Mostly in India and China.
The Fool:
What's your favorite movie, and why?
Current favorite is UP. I like the beginning where they cover the lives up two people with no words, they show aging through the silent changes of necktie styles, they cover grief and opportunity lost and regained all very poignantly.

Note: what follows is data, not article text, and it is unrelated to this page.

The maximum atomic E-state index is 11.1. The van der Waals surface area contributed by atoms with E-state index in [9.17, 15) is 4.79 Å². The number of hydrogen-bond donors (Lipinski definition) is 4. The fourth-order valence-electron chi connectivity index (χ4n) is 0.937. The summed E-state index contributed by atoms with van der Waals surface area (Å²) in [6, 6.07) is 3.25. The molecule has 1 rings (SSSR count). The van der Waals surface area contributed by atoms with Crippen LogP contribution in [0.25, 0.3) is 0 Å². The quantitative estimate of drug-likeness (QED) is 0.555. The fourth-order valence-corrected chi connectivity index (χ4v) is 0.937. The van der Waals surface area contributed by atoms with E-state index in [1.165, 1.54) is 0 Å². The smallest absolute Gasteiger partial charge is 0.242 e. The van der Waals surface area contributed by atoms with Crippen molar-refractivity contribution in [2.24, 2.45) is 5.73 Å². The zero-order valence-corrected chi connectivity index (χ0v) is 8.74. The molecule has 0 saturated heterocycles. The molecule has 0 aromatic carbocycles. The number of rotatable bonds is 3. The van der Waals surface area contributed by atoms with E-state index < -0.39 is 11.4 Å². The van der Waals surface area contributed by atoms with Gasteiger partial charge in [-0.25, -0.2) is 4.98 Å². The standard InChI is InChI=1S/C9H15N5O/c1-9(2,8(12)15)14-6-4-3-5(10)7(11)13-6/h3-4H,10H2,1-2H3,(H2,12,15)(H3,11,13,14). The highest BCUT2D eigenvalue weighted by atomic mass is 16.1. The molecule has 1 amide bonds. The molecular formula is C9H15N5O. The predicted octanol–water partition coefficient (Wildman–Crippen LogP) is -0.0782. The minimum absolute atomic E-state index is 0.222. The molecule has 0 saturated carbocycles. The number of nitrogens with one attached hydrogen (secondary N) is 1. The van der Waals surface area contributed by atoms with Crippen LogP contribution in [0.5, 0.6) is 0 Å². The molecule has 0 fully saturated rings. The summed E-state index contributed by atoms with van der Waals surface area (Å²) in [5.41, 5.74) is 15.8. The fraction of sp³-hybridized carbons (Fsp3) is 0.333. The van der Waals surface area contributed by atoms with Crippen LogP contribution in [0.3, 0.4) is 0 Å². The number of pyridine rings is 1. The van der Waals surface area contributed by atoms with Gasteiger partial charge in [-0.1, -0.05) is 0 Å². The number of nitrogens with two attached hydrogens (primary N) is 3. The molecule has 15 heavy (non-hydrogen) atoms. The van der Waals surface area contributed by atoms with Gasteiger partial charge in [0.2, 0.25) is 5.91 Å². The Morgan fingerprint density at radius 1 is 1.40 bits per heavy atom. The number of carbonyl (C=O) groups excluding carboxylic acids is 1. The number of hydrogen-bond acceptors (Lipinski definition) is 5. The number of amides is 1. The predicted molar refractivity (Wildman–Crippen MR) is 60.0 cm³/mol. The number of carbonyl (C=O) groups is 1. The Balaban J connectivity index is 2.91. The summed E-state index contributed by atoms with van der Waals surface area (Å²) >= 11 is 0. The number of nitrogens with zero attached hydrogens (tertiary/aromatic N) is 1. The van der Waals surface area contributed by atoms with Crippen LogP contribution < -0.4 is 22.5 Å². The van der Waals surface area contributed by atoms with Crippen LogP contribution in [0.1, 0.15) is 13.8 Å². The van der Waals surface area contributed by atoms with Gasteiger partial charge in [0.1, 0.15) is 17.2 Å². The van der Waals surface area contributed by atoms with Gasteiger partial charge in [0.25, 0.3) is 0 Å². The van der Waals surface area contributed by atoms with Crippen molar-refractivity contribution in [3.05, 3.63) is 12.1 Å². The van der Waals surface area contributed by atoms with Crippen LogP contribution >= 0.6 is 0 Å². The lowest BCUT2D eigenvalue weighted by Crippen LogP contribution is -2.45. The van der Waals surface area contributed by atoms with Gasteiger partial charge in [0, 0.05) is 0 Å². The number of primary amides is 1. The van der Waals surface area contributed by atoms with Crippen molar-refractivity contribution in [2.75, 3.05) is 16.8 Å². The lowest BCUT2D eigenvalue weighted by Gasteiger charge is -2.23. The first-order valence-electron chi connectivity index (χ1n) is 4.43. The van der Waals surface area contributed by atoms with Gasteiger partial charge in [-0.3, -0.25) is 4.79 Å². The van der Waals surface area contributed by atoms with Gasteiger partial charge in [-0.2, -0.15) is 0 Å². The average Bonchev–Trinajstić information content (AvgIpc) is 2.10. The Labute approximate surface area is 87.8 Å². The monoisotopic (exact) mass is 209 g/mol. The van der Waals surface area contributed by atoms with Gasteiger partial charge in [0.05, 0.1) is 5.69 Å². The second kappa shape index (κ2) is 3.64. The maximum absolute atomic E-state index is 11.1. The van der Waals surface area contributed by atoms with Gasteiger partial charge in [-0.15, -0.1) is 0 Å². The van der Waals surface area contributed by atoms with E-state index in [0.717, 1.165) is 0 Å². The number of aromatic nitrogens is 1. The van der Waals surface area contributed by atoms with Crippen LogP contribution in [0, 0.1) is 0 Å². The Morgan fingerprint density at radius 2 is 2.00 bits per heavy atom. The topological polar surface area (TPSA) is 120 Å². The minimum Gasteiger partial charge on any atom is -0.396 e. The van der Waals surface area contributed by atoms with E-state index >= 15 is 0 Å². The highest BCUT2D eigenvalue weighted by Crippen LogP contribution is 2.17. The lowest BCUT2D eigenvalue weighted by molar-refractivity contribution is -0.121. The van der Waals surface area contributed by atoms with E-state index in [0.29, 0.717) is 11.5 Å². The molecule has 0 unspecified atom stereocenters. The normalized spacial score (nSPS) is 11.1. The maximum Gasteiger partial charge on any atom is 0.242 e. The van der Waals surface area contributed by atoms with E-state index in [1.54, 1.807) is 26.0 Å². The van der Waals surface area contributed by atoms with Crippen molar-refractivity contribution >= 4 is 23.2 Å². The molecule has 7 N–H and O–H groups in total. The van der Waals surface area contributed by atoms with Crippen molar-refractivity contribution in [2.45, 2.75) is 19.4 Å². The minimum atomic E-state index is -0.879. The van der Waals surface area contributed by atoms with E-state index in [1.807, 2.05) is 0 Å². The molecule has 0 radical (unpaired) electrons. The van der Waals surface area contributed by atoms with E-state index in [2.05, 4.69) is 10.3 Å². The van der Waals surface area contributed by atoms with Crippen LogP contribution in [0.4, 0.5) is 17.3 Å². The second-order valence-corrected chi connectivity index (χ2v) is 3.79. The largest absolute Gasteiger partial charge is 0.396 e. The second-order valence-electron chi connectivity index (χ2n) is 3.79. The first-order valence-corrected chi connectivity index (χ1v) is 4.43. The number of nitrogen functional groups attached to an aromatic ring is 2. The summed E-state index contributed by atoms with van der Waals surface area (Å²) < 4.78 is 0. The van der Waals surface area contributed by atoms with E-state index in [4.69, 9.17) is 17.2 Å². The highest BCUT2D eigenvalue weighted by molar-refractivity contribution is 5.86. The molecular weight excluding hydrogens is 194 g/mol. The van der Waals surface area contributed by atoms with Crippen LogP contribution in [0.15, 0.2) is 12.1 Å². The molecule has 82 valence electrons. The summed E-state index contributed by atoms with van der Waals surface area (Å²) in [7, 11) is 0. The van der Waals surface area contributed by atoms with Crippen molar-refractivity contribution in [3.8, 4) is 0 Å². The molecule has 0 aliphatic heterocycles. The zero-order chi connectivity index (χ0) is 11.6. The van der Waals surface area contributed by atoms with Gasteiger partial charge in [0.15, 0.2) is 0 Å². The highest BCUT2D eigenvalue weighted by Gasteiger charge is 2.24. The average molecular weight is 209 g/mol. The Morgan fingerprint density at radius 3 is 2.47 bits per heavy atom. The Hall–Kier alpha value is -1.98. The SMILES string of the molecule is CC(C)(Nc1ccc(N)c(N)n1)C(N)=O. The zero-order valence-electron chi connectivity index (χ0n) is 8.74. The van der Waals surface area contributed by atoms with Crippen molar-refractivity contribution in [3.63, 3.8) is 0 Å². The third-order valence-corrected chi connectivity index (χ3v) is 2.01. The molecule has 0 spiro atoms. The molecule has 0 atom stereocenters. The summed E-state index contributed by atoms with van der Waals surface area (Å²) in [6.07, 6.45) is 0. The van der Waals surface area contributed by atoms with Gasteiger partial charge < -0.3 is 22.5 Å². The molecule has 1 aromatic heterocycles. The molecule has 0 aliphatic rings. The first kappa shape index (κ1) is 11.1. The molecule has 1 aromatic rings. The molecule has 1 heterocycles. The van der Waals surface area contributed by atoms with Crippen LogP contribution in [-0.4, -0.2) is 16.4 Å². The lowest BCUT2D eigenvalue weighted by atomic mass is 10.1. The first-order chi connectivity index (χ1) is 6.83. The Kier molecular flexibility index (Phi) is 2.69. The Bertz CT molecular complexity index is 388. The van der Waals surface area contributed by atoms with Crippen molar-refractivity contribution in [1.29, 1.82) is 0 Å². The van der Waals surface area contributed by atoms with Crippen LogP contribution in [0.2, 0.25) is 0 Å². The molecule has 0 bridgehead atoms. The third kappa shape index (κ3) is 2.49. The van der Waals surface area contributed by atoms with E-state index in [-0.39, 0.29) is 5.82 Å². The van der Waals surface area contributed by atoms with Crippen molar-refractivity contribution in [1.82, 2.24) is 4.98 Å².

[Read the full Interview]

My Story